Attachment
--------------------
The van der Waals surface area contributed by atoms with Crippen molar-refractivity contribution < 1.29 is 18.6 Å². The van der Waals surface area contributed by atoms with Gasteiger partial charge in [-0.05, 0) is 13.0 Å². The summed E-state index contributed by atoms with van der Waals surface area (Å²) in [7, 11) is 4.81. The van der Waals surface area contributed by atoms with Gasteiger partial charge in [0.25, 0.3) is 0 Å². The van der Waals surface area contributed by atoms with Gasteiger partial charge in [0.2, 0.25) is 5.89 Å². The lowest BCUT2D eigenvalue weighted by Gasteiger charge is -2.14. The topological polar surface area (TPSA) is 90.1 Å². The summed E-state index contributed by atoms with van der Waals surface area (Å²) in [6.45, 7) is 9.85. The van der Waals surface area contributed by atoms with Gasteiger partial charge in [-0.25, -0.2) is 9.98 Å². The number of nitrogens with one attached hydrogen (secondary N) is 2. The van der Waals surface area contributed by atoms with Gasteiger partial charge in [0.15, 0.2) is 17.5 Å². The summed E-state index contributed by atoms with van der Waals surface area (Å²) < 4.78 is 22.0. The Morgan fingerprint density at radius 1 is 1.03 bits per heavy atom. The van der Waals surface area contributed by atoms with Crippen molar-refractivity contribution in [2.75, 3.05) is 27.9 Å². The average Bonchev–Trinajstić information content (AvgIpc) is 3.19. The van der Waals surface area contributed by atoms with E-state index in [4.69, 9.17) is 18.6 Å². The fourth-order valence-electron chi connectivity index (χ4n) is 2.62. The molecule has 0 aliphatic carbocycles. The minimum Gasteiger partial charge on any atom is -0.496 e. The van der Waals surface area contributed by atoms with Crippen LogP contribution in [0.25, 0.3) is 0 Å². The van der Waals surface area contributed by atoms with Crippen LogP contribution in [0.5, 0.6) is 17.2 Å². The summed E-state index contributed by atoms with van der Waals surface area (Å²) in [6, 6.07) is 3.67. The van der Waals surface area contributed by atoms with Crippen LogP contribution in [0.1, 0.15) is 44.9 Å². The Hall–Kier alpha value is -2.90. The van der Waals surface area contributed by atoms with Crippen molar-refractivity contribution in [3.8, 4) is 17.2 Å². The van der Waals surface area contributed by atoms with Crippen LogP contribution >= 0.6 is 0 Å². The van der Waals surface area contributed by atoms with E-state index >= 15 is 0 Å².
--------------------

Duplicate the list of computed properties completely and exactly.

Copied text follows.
The van der Waals surface area contributed by atoms with Crippen molar-refractivity contribution < 1.29 is 18.6 Å². The van der Waals surface area contributed by atoms with Gasteiger partial charge in [-0.05, 0) is 13.0 Å². The summed E-state index contributed by atoms with van der Waals surface area (Å²) in [7, 11) is 4.81. The van der Waals surface area contributed by atoms with Gasteiger partial charge in [0.25, 0.3) is 0 Å². The van der Waals surface area contributed by atoms with Gasteiger partial charge in [0.2, 0.25) is 5.89 Å². The lowest BCUT2D eigenvalue weighted by Gasteiger charge is -2.14. The topological polar surface area (TPSA) is 90.1 Å². The summed E-state index contributed by atoms with van der Waals surface area (Å²) in [6.45, 7) is 9.85. The van der Waals surface area contributed by atoms with Gasteiger partial charge in [-0.25, -0.2) is 9.98 Å². The number of nitrogens with one attached hydrogen (secondary N) is 2. The van der Waals surface area contributed by atoms with Gasteiger partial charge in [0.15, 0.2) is 17.5 Å². The summed E-state index contributed by atoms with van der Waals surface area (Å²) < 4.78 is 22.0. The Morgan fingerprint density at radius 1 is 1.03 bits per heavy atom. The van der Waals surface area contributed by atoms with Crippen molar-refractivity contribution in [2.75, 3.05) is 27.9 Å². The average Bonchev–Trinajstić information content (AvgIpc) is 3.19. The van der Waals surface area contributed by atoms with E-state index in [4.69, 9.17) is 18.6 Å². The fourth-order valence-electron chi connectivity index (χ4n) is 2.62. The molecule has 0 aliphatic carbocycles. The minimum Gasteiger partial charge on any atom is -0.496 e. The van der Waals surface area contributed by atoms with Crippen LogP contribution in [0.25, 0.3) is 0 Å². The van der Waals surface area contributed by atoms with Crippen LogP contribution in [0.5, 0.6) is 17.2 Å². The summed E-state index contributed by atoms with van der Waals surface area (Å²) in [6, 6.07) is 3.67. The van der Waals surface area contributed by atoms with Crippen LogP contribution in [0.1, 0.15) is 44.9 Å². The Hall–Kier alpha value is -2.90. The van der Waals surface area contributed by atoms with Crippen molar-refractivity contribution in [3.8, 4) is 17.2 Å². The van der Waals surface area contributed by atoms with Crippen LogP contribution >= 0.6 is 0 Å². The van der Waals surface area contributed by atoms with E-state index >= 15 is 0 Å².